Making Real Mayonnaise

The Canalcook is in the process of moving country yet again, so the posts have been a bit sporadic of late.

Despite hating eating any form of cooked egg (this extends as far as omelettes), I have a weird love of mayonnaise, particularly in conjunction with chips/fries. I’m guessing this can be blamed on my parents who have always combined the two after living in Amsterdam in their youth. I followed this by moving to Holland myself for a year or two. For those who are confused by this reference, one of the few Dutch culinary traditions I could get on board with is the serving of chips with fritessaus. This is a kind of slightly sweet mayonnaise, heading a little in the direction of thousand island dressing. All chips there are literally drowning in the stuff, and usually served in the least practical manner imaginable-a paper cone. This inevitably results in spilling large globs of the stuff all over yourself and others, but is kind of worth it (if you find places that serve chips without a puntzak, go for it).

The best chips to be had are vlaamsefrites, which are the Belgian style of chips double fried in beef fat. Weirdly, one of the best places to get these in Holland is in the Schiphol Airport shopping centre, the other being an unassuming kebab place off the Leidsestraat behind the Leidseplein in Amsterdam.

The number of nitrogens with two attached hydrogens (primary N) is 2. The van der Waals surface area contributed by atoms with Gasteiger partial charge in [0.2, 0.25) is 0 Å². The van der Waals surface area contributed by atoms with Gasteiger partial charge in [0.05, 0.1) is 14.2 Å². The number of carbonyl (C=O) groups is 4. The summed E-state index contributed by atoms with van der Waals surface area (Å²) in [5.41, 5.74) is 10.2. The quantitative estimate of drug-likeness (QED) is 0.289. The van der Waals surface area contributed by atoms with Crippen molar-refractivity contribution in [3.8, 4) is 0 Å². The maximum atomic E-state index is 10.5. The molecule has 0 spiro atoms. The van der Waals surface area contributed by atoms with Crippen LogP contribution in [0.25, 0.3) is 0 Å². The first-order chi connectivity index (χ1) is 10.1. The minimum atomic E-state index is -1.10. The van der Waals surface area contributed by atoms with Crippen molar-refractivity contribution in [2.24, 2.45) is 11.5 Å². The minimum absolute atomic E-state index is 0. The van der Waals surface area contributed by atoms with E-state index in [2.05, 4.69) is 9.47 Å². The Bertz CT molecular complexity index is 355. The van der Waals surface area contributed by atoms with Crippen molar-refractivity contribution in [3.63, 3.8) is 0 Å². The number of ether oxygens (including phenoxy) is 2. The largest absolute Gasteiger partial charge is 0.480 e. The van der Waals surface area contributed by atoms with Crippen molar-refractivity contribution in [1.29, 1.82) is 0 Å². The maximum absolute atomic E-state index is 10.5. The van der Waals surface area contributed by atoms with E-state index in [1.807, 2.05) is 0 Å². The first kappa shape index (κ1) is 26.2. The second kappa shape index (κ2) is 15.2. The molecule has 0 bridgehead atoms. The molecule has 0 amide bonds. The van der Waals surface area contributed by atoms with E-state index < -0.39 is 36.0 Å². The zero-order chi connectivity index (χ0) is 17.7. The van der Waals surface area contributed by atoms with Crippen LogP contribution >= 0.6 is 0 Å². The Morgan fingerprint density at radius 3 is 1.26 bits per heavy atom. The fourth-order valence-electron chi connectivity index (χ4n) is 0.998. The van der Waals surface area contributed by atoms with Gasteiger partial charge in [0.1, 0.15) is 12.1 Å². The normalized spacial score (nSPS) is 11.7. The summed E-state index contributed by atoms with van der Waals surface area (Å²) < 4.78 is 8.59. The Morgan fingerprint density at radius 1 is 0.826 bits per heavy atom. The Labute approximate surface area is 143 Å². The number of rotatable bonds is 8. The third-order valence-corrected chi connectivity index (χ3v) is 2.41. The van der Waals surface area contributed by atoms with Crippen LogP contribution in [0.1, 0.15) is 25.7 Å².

But I digress. Mayonnaise is a handy thing to know how to make, it can be adapted into a million things. There are some good like homemade brands out there now (mainly French, definitely not Hellmans) but nothing beats being able to make it yourself.  This makes about a ceral bowl amount of mayonnaise ( a bit more than an American cup).

Ingredients

  • 2 free range egg yolks
  • 1 tablespoon dijon mustard
  • 1 tablespoonwhite wine vinegar/lemon juice
  • Approx 250ml sunflower, groundnut, or any kind of plain non-olive oil
  • salt/pepper

Method

  • In a large bowl, whisk together the egg yolks,mustard,and salt and pepper until well combined.
  • Slowly, literally teaspoon by teaspoon, using a balloon whisk, whisk in the oil until the mixture thickens and emulsifies (you might get the desired texture slightly before 250mls, this is a rough approximation).
  • Finally, add in the vinegar or lemon juice.
  • The mayonnaise can be used as is, or lightened with a bit of creme fraiche or natural yoghurt.
  • Be aware, because you will presumably be using nice free range eggs (please do!) the mayonnaise can have a slightly yellow colour. Thats normal.
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